While the world seems to be spinning out of control with ISIL perpetrating its medieval barbaric acts, Assad's Syria devolving into an unsolvable mess, Putin pushing his way through to new frontiers and Iraq and Afghanistan barely holding it together, it is still hard to ignore what is going on right here in the good old USA.
This week we learned that gang rape and rape in general are part of normal life within the fraternity systems at some of the most prestigious universities in America.
The focus this time is on the prestigious and hollowed University of Virginia founded by America's third president and author of the Declaration of Independence, Thomas Jefferson.
Unfortunately this university is not alone in this distinction, as sexual violence on American campuses is becoming a national concern as it is in the UK and worldwide.
With the recent murder of the University of Virginia student Hannah Graham and the newly disclosed revelations relating to the rape of several young women at this same school in Charlottesville, Virginia, perhaps its time to examine a college campus culture that has been overlooked for a very long time.
Unfortunately, it had to take a Rolling Stone magazine article and the subsequent student campus protests to actually focus the leadership of the university and the American public on this insidious and growing epidemic.
Sadly, when the so called authorities did focus on the 'rape on campus' issue that focus centered on whether or not the students who committed these criminal acts should have been suspended and whether or not the "Greek fraternities" system should be eliminated.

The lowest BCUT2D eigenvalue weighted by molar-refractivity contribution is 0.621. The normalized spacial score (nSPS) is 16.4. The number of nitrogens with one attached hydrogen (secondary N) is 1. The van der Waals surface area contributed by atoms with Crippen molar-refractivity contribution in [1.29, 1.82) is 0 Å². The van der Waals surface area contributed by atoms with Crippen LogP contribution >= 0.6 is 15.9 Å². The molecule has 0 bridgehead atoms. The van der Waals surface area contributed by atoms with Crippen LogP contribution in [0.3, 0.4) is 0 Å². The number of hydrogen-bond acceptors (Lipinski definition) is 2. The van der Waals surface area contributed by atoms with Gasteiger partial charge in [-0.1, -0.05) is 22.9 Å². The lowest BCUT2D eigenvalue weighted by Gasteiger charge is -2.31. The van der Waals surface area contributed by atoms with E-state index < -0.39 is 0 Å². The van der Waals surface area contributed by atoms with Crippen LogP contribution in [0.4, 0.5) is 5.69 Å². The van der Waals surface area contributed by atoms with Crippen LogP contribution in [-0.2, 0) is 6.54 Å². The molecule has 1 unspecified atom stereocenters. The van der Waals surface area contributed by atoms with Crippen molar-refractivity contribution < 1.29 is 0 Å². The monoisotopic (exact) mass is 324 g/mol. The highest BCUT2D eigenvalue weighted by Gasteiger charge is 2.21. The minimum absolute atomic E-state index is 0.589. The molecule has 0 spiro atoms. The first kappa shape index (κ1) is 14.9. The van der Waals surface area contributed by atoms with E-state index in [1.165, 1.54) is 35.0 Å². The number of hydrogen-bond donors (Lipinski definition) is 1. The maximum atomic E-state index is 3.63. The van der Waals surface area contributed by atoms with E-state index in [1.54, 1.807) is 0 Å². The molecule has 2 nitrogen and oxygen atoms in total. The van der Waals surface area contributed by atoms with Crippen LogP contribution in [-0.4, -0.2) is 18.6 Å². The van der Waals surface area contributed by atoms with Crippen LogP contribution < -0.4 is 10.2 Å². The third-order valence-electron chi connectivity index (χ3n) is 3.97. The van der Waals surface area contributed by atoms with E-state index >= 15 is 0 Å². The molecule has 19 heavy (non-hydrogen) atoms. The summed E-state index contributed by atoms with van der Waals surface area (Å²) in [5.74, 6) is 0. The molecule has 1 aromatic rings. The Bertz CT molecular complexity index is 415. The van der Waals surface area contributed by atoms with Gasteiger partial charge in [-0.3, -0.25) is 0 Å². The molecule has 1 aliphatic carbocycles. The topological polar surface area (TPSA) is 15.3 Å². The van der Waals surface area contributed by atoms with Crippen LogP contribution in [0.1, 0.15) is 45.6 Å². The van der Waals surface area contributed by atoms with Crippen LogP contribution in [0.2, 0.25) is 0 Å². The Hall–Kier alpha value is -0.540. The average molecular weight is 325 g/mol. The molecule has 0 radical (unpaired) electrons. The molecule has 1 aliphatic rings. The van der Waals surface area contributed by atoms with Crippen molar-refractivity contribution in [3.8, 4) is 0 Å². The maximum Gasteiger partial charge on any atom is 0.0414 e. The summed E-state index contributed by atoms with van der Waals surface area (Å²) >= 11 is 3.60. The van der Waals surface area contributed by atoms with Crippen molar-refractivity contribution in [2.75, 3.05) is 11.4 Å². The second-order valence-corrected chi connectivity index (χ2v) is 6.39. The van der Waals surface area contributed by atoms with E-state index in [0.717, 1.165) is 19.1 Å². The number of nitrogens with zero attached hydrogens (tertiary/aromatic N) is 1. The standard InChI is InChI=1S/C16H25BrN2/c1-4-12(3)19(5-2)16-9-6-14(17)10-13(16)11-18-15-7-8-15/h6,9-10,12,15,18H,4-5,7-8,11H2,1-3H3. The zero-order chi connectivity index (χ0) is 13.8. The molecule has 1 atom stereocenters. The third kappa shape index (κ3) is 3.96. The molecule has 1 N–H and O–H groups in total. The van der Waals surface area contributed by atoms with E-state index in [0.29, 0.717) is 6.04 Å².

It took a while for those 'in charge' to treat this issue with the attention it merits - Rape is a very serious crime. The proper authorities were finally called in to investigate.
What message does condoning this sort of behavior as a childish prank or transgression send to our young people?
How did we, as a so-called cultured society, get here in the first place is a question many parents are asking?
A spot at one of the top universities in the US like UVA is not easy to attain and does not come cheaply.
It typically requires a lifetime of sacrifice from parents to get their offspring into one of these revered institutions.
And yet it seems that although the best and the brightest are selected through a vigorous and competitive process there is clearly some element of emotional maturity which very well might be in short supply.
In today's often frantic-paced and sometimes violent world these pre-university children do not play freely without parental supervision as generations before them did.
They are driven to play dates and other supervised activities - monitored from sun up to sun down by their watchful parents, nannies or guardians.
A sign of the times perhaps and clearly understandable in a world where children disappear in a split second and without a trace.
These young people - not quite adults - may in fact have never been truly on their own and responsible or in charge of themselves until they head off to the university and college far far away from the protective nest.
And what a heady and shocking experience this must be for them!
This is the first time no one is watching their every move. No one is telling them how to budget or control their money or their time. Most importantly no one is monitoring their behavior or their reputation.
This is a generation bombarded by music and images that glorify bad behavior and the disrespect and violent mistreatment of women.
Actors, performers, artists, musicians and star athletes seem to be setting bad examples for the very youth who worship them and emulate their lifestyles, while they pay little or no price at all for their anti-social behavior and abuse of their girlfriends, spouses and children.